This article is condensed from its original version which appeared in the April 9, 1982, issue of Christianity Today.
The United States, so we learned in grade school, was a good nation that fought only just wars. In the colonial period we struggled to free ourselves from the tyrannical British government. In the Mexican War we fought to redress just grievances against our Southern neighbor. The Civil War freed the slaves and preserved the Union. Later we freed the Carribean Islands and the Philippines from the atrocities and oppression of their Spanish overlords. In 1917 and 18 we fought a war to end all wars by destroying the one great militaristic power of that day.
Then, in the upper grades—and especially in high school—we began to learn of the Krupp and the Vickers munitions firms and of their international schemes to exploit nations by pushing them into military build-ups and even into war in order to fatten their own pocketbooks. Some of us can remember our sense of disillusionment and cynicism when we learned the truth about Edith Cavell, and about other atrocities. Allied governments first spread these stories to whip up our moral indignation against the enemy. Not until years after the war did we discover that they were largely or wholly unsupported by the facts.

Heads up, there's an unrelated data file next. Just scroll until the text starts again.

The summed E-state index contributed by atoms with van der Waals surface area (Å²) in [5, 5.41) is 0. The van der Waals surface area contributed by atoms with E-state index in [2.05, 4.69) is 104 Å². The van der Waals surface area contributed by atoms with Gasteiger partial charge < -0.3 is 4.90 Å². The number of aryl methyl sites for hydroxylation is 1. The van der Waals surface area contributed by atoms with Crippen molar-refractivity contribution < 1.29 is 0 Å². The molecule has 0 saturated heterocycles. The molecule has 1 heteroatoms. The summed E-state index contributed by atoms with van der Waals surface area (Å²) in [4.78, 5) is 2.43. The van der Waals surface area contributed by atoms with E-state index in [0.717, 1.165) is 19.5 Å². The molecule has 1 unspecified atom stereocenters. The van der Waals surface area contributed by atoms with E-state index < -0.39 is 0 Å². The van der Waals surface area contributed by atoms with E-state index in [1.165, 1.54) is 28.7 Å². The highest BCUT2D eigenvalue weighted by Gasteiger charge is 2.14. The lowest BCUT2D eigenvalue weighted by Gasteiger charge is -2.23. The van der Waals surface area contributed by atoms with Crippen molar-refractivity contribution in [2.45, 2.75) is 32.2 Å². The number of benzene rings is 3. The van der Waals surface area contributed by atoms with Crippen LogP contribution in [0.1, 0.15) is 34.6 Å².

In those years, between the two great wars, thousands of students participated in the Prince of Peace contests, and hundreds of thousands more, perhaps millions, became convinced pacifists. We were angry that our own government had lied to us and could not be trusted. Conscienceless international businesses pressured governments to protect their profits with no regard for the welfare of other nations or just diplomacy for their own. War was not the last recourse ...1
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